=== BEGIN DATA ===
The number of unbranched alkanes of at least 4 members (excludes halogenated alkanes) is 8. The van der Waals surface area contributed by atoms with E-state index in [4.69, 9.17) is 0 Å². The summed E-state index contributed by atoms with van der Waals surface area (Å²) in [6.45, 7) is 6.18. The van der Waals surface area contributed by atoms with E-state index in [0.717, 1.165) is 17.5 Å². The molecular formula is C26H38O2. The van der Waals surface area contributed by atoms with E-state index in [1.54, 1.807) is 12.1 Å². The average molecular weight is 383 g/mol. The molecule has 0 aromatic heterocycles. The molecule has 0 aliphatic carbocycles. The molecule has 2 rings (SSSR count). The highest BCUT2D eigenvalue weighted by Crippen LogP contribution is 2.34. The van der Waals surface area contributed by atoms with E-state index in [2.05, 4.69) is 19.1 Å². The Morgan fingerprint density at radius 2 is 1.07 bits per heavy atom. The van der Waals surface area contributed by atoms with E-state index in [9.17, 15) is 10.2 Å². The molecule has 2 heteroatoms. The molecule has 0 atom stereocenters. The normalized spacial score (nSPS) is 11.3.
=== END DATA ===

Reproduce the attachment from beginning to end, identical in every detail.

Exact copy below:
The number of unbranched alkanes of at least 4 members (excludes halogenated alkanes) is 8. The van der Waals surface area contributed by atoms with E-state index in [4.69, 9.17) is 0 Å². The summed E-state index contributed by atoms with van der Waals surface area (Å²) in [6.45, 7) is 6.18. The van der Waals surface area contributed by atoms with E-state index in [0.717, 1.165) is 17.5 Å². The molecular formula is C26H38O2. The van der Waals surface area contributed by atoms with E-state index in [1.54, 1.807) is 12.1 Å². The average molecular weight is 383 g/mol. The molecule has 0 aromatic heterocycles. The molecule has 0 aliphatic carbocycles. The molecule has 2 rings (SSSR count). The highest BCUT2D eigenvalue weighted by Crippen LogP contribution is 2.34. The van der Waals surface area contributed by atoms with E-state index in [2.05, 4.69) is 19.1 Å². The Morgan fingerprint density at radius 2 is 1.07 bits per heavy atom. The van der Waals surface area contributed by atoms with E-state index in [9.17, 15) is 10.2 Å². The molecule has 2 heteroatoms. The molecule has 0 atom stereocenters. The normalized spacial score (nSPS) is 11.3.